Sign up for a mini-challenge

Why mini-challenges?

Covid-19 has really impacted ALL of our lives. For the STEM Alliance, it’s impacted how we interact with students. One way we’ve decided to counter this is to build “kits” of materials and provide both pre-recorded (Youtube) videos as well as online meetings (Google and Zoom) for kids and parents to experience what we once would have done face to face.

What are they?

Our mini-lessons are divided into Science, Technology, Engineering, Arts, and Math activities. Our first mini-lesson (Microbit Robotics) focuses on learning the Technology of robotic control, but future lessons are being created now in Interactive Arts, Scientific Data Collection, and Polar Robotic Mathematics. Our plan is to build a library of short STEAM activities complete with the materials needed to connect students with our local STEAM professionals.

Who teaches them?

One of the benefits of our mini-challenges is that we provide a local STEAM professional as a resource for students to ask questions or get helpful ideas. All students “meet” as a group virtually with this professional twice during the activity. Should an emergency arise they are available for one on one virtual help as well. All volunteers are background checked and approved for work in public education.

How are they delivered?

All of the tools and equipment needed are provided in every kit. Activities are designed for students from grade 5 through grade 8. Special circumstances are always taken into account. Below is an example of one “activity” from our first “robotic” challenge.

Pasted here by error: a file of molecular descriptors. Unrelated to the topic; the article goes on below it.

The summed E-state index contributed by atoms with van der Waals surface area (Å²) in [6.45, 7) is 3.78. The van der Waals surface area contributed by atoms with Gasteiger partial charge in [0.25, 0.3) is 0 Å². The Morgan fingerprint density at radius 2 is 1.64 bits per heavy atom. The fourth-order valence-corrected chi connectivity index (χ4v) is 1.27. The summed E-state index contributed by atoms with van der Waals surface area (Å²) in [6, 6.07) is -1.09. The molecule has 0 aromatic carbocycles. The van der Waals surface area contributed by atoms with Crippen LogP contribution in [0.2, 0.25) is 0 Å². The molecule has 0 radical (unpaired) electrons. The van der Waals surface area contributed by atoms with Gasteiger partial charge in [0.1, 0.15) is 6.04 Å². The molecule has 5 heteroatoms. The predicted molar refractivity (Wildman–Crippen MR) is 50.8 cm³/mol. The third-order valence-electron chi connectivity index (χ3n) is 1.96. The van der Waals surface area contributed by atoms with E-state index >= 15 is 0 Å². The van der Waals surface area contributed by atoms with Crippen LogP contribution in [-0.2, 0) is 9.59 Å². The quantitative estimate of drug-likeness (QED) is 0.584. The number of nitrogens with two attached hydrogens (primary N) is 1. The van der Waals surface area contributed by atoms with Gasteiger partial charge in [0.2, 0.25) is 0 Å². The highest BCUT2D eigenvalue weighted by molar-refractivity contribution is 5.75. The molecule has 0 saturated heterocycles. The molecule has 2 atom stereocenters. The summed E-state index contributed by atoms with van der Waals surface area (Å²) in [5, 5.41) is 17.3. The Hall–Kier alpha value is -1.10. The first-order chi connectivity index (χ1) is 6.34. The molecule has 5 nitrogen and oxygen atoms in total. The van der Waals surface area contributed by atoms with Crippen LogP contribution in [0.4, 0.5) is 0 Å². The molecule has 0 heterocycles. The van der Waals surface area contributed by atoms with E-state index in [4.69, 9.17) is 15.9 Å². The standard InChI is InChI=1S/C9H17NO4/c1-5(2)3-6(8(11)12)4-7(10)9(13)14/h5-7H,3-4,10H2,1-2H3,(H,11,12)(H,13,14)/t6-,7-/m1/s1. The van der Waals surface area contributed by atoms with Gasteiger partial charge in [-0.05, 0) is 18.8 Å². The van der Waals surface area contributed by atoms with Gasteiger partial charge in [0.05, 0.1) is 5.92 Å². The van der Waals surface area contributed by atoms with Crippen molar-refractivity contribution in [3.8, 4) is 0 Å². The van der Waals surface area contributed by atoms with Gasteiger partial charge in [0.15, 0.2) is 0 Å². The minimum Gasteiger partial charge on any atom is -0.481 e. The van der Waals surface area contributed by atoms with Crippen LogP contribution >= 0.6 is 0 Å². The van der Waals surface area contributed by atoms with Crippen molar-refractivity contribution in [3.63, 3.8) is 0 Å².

In this video we begin to construct the robot.

What are the expectations for my child?

First, we ask that you sign up your child for the activity (there is no cost to you). We try to keep all “classrooms” populations from 12-15 students. There is an online (Zoom or Google) meeting at the mid point and end of the scheduled activity. Each activity is meant to run for 2 weeks, with a one week “play period” following the actual challenge.

Following the third week, the kits are to be returned to the Columbia STEM Alliance. We have Julie Nichols with Columbia Public Schools who is to be our main point of contact for distributing and receiving the kits. She will communicate with parents and guardians to arrange for the transfers.

This is NOT a required school activity and should not be presented as such! Our goal is to supplement students STEAM opportunities.

I’m in! I want to sign up now!

I’d like to receive more information.